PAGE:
A fire extinguisher is used in an emergency situation to extinguish or control small fires. It is not
intended for use on out-of-control fires, or for situations that require the expertise of the fire
Being prepared in the event of a fire can save lives and
• Know where the fire extinguishers are located. They
should be mounted in readily accessible locations.
• Know how to properly operate the fire extinguishers.
• Know the correct type of extinguisher for the particular
Class A: For ordinary combustible materials, such as
wood and paper.
Class B: For flammable liquids and gases.
Class C: For energized electrical equipment.
Class D: For combustible metals, such as magnesium.
Class K: For cooking oils, grease, or animal fat.
Halon: For sensitive electrical equipment or aircraft
It is very important to use ALL of the fire extinguishers listed above in accordance with both the manufacturer’s recommendations and OSHA regulations. Fire extinguishers should be serviced, maintained, fully charged and operable, and kept in their designated places at all times, except when being used to fight a fire.
• Annual inspection: Fire extinguishers need to be serviced and recharged on a yearly basis, and then a tag must be placed on the extinguisher to indicate the date the service was completed. This tag is to remain in place for the entire year until a new tag is placed.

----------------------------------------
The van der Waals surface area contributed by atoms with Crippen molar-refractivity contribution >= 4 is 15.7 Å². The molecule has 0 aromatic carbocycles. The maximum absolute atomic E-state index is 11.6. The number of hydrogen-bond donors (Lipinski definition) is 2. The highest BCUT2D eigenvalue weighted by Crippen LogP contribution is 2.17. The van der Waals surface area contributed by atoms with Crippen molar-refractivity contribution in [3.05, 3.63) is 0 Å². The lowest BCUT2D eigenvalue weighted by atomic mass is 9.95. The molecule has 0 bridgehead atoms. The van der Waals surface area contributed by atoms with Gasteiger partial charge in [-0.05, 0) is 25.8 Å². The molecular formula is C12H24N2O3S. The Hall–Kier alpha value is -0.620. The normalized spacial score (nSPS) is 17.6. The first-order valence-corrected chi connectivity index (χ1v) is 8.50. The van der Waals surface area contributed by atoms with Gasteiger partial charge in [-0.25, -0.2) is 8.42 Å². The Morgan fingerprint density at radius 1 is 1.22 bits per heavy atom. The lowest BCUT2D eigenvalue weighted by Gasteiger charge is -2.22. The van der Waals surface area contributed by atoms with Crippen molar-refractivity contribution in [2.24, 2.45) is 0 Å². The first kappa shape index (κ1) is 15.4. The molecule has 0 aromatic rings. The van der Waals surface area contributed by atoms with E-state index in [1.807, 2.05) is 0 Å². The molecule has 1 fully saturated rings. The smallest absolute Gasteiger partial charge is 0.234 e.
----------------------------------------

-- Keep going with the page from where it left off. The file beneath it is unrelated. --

• Monthly inspections: An employee must do a monthly inspection to determine that the extinguisher is available, in its designated place, will operate, and has not been tampered with. The inspection should also confirm that the fire extinguisher has proper signage identifying its location, that it is mounted to the wall, and that it has 3’ clearance. The employee must then initial the back of the yearly tag to indicate that the monthly inspection has been completed.
Before you consider fighting a fire with a portable fire extinguisher, be sure that everyone has either
left or is leaving the building, and that the fire department has been called. Certain fire conditions
make extinguishing the fire too dangerous to attempt, and should be left for the fire department when
they arrive. These situations include:
• A large fire that has reached the ceiling
• A fire that is spreading beyond the immediate area where it started
• A fire that could block your escape route
• Uncertainty of the proper operation of the fire extinguisher
• Uncertainty of whether or not the fire extinguisher is designed for the particular type of fire
• Danger of explosion
• Excessive smoke conditions
A portable fire extinguisher can save lives and property if used correctly when putting out small fires,
or containing a fire until the fire department arrives.
Remember the following steps in the event of a fire:
• Call the fire department
• Make sure everyone has evacuated the building
• Use the right extinguisher for the fire